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Comédie et Tragédie: Volume 1
Jean-Baptiste LULLY (1632-1687
Suite from ‘Le Bourgeois Gentilhomme’, Comédie-ballet, LWV43 (1670) [18:12]
Jean-Féry RÉBEL (1666-1747) Les Élémens, Symphonie nouvelle, (1737-38) [24:33]
Marin MARAIS (1656-1728) Suite from ‘Alcyone’, Tragédie en musique, (1706) [24:17]
Tempesta di Mare Philadelphia Baroque Orchestra/Gwyn Roberts and Richard Stone
rec. Gould Recital Hall, Curtis Institute of Music, Philadelphia, Pennsylvania, USA, 9-11 June 2014. DDD

This is the first volume of what is planned as a pair of recordings of Music for the Theatre from the baroque period.  All three pieces here fit the theatrical category, though the Rébel was originally conceived as a symphonie, with dance added later.

There was certainly room for a twenty-minute selection of music from Lully’s opera-ballet Le bourgeois gentilhomme, somewhere between the single-movement Chaconne des Scaramouches which opens the Aradia Ensemble’s Music for the Sun King (Naxos 8.554003) and complete recordings on CD (Accord 4721522) and DVD (Alpha ALPHA700).  There’s a similar selection from Le Concert des Nations/Jordi Savall on Alia Vox (AVSA9807) and an elderly Deutsche Harmonia Mundi budget-price 2-CD set coupled with Campra’s L’Europe Galante (88697576312).

Kevin Mallon takes his period-instrument Aradia players at quite a pace through the opening track on that Naxos recording and, as that is a recording that I play pretty frequently it has rather spoiled me for other interpretations.   Tempesta di Mare on the new recording play with a much cleaner orchestral style but I’d rather have Mallon’s team run the music a bit ragged – they decorate Handel with kazoos on another recording – than have the music sound somewhat over-refined.

Jordi Savall and his team also give the music greater vigour than you find on the new Chandos, not just in the Chaconne des scaramouches but throughout the Suite, and I prefer their recording to Tempesta di Mare, especially as it couples the Bourgeois Gentilhomme suite with more delectable music by Lully, from Alceste and Le Divertissement Royal.

The representation of chaos which opens Rébel’s Les Elémens must be the most remarkable piece of music composed in the baroque era, though you wouldn’t necessarily think so from the new recording.  On a recording like that by L’Orfeo Barockochester conducted by Michi Gaigg (Phoenix 110, download only, or CPO7779142 – review and DL News 2014/8) or AAM/Christopher Hogwood on Decca L’Oiseau-Lyre (see below) or Musica Antiqua Köln/Reinhard Goebel (see below) it’s a six-minute roller-coaster ride of disharmony, gradually opening up to harmony, representing chaos turning to order at the Creation.  Turn to Tempesta di Mare and the discords are still there but somehow they all sound a little more genteel, as if God had tidied up the jarring elements in a trice.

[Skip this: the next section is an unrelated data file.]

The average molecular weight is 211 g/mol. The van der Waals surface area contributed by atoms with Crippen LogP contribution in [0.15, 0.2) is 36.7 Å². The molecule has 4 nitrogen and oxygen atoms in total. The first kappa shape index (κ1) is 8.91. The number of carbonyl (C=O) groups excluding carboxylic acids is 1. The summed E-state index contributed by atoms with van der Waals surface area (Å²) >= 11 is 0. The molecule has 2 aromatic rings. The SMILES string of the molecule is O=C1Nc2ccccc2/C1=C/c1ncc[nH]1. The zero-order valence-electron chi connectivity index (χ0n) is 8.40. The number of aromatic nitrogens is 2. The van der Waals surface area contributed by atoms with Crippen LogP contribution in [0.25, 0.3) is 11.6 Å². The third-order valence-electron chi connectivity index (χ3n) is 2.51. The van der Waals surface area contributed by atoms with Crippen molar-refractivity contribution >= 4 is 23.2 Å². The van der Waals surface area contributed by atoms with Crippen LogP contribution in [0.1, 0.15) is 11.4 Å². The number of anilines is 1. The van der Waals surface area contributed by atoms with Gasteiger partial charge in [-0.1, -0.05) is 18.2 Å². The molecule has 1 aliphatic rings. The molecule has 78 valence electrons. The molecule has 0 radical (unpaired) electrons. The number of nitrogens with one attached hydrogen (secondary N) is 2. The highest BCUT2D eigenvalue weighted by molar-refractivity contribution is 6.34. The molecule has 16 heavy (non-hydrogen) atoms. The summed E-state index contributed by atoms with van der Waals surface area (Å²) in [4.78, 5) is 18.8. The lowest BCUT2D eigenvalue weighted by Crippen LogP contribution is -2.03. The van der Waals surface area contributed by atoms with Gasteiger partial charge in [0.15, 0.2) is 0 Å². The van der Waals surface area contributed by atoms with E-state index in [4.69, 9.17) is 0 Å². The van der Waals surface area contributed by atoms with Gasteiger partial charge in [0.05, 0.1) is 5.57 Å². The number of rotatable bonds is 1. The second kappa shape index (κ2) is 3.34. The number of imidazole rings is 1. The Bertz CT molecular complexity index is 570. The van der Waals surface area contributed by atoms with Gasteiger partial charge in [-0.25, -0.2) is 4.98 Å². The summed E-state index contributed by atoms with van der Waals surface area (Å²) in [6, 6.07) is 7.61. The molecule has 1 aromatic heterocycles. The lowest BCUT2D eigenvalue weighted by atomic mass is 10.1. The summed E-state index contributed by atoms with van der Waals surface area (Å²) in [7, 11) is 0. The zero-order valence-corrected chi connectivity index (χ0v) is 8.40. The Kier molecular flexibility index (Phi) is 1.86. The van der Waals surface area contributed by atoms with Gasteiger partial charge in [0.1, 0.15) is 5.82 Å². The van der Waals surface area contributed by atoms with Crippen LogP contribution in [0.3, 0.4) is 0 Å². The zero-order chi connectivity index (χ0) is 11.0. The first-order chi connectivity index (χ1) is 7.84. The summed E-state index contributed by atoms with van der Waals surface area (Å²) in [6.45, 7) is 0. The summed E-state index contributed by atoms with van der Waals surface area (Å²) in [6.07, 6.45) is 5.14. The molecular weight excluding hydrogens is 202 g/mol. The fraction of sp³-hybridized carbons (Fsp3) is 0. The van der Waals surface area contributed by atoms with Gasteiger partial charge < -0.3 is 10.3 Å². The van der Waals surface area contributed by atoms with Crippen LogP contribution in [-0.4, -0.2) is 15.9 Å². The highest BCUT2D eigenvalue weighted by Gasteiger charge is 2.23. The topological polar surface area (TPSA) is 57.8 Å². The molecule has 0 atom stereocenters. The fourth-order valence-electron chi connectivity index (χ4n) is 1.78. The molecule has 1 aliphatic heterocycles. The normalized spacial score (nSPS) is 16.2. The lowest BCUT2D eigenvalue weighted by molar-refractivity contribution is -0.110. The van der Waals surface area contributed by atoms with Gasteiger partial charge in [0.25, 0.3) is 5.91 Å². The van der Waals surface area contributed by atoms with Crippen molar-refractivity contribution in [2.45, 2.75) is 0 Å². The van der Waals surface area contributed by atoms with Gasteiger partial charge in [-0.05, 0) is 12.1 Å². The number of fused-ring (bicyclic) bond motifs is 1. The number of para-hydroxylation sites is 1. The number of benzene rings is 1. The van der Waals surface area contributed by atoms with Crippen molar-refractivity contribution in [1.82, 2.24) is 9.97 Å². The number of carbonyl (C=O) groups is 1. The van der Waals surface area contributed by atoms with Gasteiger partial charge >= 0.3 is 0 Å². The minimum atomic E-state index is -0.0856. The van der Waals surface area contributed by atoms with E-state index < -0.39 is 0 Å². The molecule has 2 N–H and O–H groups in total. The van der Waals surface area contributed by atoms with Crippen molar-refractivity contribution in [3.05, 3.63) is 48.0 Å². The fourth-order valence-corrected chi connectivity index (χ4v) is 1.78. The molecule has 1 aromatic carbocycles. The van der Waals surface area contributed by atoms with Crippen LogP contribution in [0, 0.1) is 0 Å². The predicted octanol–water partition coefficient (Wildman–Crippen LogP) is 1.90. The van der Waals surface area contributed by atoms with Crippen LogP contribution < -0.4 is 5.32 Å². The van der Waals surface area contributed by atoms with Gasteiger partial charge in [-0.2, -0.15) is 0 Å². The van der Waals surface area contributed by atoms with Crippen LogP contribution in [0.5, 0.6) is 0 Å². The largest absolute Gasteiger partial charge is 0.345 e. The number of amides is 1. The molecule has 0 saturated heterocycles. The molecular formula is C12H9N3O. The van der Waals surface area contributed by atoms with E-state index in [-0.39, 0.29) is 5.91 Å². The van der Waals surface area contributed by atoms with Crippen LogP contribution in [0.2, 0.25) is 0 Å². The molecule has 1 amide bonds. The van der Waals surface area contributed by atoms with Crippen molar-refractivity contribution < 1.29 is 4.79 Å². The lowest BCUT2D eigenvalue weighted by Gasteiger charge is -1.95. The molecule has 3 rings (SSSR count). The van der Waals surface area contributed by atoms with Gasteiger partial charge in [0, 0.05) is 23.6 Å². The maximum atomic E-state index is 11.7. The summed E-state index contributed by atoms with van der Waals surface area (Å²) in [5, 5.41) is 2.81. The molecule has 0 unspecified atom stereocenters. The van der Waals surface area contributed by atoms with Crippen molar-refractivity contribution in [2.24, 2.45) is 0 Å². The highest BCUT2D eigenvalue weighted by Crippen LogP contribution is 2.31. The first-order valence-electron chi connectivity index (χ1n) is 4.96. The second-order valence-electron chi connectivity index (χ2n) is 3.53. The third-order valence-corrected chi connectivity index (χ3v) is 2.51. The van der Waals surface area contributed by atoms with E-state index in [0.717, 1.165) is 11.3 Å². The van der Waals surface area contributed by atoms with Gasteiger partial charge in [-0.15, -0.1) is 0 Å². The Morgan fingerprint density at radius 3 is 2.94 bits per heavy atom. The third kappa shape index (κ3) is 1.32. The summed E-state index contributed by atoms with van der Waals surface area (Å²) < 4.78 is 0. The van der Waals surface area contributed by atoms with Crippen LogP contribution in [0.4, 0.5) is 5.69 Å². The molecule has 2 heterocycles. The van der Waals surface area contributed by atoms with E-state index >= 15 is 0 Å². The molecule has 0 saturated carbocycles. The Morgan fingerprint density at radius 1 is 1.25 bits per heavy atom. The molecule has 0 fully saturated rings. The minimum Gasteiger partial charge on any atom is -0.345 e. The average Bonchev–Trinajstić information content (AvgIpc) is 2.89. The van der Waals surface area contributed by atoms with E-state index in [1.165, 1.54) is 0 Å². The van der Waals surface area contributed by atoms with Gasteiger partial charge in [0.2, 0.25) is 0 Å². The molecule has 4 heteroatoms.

The Hogwood recording forms part of the limited-edition budget-price set The Baroque Era (4786753, 50 CDs, or two 25-CD downloads) which I made Bargain of the Month and the Goebel also comes in a multi-disc set (DG Archiv 4791045, 55 CDs).  Both can also be downloaded separately.

That leaves the Marais Suite from Alcyone and here again the chief competition comes from Jordi Savall on a recent reissue containing all four of the Suites d’airs ŕ jouer which Marais made from this work (Alia Vox SACD AVSA9903 – review).  Johan van Veen would have liked that recording to have been rather more incisive and it certainly leans a little more to the sedate than would be the case from these performers now.  Savall actually takes his time over the overture a little more than Tempesta di Mare but still sounds more positive overall.

By the time that I came to the Marais Suite I had warmed a little more to the Chandos album, especially as the competition is less strong, though even here I would have welcomed a little more oomph.  The recording places the players rather more backward than on most of the comparative recordings that I have referred to and that may be part of the reason for my reaction.  I listened to both the 24-bit and mp3 downloads from and while I’m sure that both give a faithful picture of the performers I would have welcomed hearing them sound more prominent.

I have not been alone in having similar reservations about some of Tempesta di Mare’s earlier recordings for Chandos – see my review of their second Fasch recording, CHAN0783 and Johan van Veen’s review of its predecessor volume.

It may well be that these most civilised and beautifully played performances will appeal to you more than they did to me and I suggest trying them out when they appear on Naxos Music Library or Qobuz.  After all, the court of Le Roi soleil was an extremely civilised place in most respects.  It was also a place with insufficient toilet facilities, so the courtiers had to relieve themselves in the corridors.  Tempesta di Mare show you the civilised face but the other recordings that I mention show a bit more of the rough that went with the smooth, though fortunately not the odour.

Brian Wilson